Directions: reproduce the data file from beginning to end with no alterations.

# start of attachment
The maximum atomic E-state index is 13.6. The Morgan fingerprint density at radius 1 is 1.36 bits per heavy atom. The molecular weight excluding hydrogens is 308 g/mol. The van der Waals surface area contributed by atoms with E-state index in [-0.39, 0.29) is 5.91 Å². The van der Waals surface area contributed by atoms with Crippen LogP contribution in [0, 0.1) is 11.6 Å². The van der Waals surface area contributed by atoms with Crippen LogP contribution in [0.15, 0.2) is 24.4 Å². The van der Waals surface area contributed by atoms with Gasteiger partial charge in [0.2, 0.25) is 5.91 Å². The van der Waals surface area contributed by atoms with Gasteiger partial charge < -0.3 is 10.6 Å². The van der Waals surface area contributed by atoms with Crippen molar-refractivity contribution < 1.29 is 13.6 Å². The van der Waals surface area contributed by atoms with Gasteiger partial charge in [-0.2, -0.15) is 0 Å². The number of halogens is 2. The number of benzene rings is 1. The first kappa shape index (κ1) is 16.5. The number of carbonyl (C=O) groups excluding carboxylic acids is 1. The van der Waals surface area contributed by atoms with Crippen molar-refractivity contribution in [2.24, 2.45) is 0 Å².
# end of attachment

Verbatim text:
The maximum atomic E-state index is 13.6. The Morgan fingerprint density at radius 1 is 1.36 bits per heavy atom. The molecular weight excluding hydrogens is 308 g/mol. The van der Waals surface area contributed by atoms with E-state index in [-0.39, 0.29) is 5.91 Å². The van der Waals surface area contributed by atoms with Crippen LogP contribution in [0, 0.1) is 11.6 Å². The van der Waals surface area contributed by atoms with Crippen LogP contribution in [0.15, 0.2) is 24.4 Å². The van der Waals surface area contributed by atoms with Gasteiger partial charge in [0.2, 0.25) is 5.91 Å². The van der Waals surface area contributed by atoms with Gasteiger partial charge < -0.3 is 10.6 Å². The van der Waals surface area contributed by atoms with Crippen molar-refractivity contribution < 1.29 is 13.6 Å². The van der Waals surface area contributed by atoms with Gasteiger partial charge in [-0.2, -0.15) is 0 Å². The number of halogens is 2. The number of benzene rings is 1. The first kappa shape index (κ1) is 16.5. The number of carbonyl (C=O) groups excluding carboxylic acids is 1. The van der Waals surface area contributed by atoms with Crippen molar-refractivity contribution in [2.24, 2.45) is 0 Å².